Mike Koelzer, Host: Is this building, where do you see your biggest revenue source coming from? 

Shawn Bjorndal, PharmD: I would say with the educational programs, probably biggest at least right now, on the roadmap. just like Kevin was talking about earlier with just the future pharmacy and how, you know, there's gonna be a big, empty can of these jobs, right? That no longer exists for the majority of our pharmacists. You know, So teaching them how to transition and get into roles that help them take care of their patients and be profitable at the same time, that's gonna be a bread and butter for the foreseeable future until our opportunities programs take off. 

The educational programs are taught by pharmacists who walk the walk, and that's what we love about that. They're the pharmacists who have created successful consulting [00:28:00] programs in their niche, and then now they're gonna teach other pharmacists how to do that. Right? And then you can combine that with our phar ba like if you're that pharmacist who, like me prior to R had zero business s at all, you know that that can be a great, great tool, great like powerful tool for pharmacists to get to that next phase of their career, mike, quick, quick question for you. First, how much business did you learn in pharmacy school? How many business classes did you have in school?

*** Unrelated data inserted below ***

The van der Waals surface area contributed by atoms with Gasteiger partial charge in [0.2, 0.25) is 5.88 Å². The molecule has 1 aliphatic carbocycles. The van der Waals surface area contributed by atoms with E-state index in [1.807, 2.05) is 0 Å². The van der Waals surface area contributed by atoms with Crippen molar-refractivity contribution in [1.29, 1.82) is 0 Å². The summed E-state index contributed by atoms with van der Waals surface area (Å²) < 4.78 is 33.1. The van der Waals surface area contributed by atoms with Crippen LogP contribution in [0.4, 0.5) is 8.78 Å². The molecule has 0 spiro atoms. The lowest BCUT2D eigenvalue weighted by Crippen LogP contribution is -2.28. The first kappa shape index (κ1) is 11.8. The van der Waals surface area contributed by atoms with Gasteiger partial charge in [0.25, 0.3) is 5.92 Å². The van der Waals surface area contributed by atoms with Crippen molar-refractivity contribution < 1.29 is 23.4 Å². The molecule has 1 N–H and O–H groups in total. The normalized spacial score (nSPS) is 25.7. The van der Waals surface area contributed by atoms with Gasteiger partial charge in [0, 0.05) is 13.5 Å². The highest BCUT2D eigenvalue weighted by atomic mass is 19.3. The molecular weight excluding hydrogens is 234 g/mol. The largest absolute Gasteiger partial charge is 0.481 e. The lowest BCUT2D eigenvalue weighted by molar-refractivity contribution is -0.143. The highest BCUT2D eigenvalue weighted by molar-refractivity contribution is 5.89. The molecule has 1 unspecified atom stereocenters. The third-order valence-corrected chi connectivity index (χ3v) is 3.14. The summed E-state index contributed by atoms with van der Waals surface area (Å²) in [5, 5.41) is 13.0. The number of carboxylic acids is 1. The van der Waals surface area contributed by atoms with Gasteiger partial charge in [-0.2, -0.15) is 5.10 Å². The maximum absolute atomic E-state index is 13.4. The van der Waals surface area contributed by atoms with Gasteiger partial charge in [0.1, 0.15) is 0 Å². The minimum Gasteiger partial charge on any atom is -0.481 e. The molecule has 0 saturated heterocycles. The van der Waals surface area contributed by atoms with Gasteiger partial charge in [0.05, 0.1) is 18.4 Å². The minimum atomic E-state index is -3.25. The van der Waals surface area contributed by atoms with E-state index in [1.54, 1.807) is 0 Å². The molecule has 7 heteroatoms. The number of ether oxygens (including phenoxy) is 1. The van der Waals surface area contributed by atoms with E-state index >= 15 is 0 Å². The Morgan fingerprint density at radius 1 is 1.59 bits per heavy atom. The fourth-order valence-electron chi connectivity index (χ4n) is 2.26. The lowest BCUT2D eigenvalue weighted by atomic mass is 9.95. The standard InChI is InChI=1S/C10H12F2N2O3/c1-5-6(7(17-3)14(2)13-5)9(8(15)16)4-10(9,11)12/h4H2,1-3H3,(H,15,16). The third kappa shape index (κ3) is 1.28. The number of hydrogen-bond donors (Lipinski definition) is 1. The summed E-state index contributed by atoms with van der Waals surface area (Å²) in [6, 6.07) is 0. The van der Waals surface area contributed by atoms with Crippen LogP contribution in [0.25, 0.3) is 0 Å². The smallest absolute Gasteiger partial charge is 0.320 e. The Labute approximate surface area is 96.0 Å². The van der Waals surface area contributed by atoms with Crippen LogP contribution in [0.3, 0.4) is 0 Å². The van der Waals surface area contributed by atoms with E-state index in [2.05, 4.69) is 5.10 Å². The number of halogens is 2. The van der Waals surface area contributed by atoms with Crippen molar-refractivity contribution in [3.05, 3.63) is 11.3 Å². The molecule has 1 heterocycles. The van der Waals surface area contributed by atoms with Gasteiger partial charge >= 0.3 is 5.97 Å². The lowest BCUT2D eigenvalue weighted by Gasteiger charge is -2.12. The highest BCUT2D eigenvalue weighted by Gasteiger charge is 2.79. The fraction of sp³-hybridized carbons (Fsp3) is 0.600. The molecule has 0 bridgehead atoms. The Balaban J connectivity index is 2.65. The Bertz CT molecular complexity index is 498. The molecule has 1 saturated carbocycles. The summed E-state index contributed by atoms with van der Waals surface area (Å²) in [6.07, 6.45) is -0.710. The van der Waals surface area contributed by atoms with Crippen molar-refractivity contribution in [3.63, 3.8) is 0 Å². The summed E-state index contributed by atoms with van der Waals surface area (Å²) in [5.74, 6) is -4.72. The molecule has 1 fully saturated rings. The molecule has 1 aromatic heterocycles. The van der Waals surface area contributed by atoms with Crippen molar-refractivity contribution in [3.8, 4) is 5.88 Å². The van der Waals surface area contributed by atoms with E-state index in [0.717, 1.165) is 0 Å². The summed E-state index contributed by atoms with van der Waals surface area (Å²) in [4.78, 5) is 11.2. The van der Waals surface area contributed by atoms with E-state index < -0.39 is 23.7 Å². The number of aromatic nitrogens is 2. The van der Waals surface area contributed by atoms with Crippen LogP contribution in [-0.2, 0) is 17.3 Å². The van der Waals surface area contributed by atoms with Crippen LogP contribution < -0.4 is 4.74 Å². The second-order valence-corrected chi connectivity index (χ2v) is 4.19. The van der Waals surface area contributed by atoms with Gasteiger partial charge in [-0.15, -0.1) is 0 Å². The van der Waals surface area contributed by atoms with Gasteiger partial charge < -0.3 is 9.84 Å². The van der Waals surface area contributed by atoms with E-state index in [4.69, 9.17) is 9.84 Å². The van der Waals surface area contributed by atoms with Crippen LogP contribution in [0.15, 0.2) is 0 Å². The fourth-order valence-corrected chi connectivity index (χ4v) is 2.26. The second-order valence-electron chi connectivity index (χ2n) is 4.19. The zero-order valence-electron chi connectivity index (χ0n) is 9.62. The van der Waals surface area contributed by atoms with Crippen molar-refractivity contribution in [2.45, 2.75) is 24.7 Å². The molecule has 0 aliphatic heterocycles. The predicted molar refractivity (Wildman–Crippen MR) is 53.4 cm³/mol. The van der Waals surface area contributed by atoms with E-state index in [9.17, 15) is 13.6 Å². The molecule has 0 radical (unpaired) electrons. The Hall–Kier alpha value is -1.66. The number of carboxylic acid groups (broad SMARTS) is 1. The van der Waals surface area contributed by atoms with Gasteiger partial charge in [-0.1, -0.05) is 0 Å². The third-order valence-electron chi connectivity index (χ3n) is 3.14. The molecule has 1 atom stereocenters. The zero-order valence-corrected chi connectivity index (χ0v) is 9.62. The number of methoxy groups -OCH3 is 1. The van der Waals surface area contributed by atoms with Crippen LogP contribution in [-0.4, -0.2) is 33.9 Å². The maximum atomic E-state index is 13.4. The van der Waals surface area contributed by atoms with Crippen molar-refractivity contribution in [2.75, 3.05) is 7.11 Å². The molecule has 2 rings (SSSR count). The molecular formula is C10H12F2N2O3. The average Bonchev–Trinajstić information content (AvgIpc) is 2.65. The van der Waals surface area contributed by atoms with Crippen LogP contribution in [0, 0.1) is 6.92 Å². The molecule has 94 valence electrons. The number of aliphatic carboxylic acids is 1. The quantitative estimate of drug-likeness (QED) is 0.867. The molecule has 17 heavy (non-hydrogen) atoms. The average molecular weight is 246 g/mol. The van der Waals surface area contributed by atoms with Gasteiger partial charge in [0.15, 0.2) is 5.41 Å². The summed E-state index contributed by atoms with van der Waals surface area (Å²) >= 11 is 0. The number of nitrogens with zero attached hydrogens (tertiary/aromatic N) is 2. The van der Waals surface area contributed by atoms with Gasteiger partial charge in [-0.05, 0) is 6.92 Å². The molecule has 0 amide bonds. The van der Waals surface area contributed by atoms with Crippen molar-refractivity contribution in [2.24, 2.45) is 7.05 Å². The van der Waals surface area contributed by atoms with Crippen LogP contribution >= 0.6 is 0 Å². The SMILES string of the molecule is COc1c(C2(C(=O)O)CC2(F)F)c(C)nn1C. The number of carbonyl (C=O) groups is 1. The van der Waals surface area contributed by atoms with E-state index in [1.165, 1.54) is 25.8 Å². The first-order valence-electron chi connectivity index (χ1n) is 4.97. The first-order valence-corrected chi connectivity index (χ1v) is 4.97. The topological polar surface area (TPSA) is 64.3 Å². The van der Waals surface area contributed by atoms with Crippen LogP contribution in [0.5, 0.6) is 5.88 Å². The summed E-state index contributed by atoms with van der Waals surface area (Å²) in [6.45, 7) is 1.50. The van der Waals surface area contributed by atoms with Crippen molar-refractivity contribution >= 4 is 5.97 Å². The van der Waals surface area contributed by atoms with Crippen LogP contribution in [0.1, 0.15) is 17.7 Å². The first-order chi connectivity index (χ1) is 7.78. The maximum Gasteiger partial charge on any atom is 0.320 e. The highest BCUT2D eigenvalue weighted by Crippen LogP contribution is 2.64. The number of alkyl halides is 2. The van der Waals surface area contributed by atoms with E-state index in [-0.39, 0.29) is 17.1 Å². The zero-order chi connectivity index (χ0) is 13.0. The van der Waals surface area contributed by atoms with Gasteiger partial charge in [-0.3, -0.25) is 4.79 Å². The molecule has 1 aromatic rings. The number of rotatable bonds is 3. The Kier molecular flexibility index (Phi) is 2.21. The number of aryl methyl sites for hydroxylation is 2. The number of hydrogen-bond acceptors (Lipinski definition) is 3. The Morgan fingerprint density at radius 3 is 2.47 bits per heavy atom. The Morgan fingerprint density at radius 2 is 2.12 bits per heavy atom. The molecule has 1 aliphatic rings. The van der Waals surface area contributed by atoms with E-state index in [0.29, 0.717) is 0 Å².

Mike Koelzer, Host: I'd say probably none. I talked to Tim LB brick here . We were talking behind the scenes about some of the services he may offer, coaching some personal finance to people. And I said, Tim, this doesn't have anything to do with me because I grew up with my dad as a business person, more business person than pharmacist.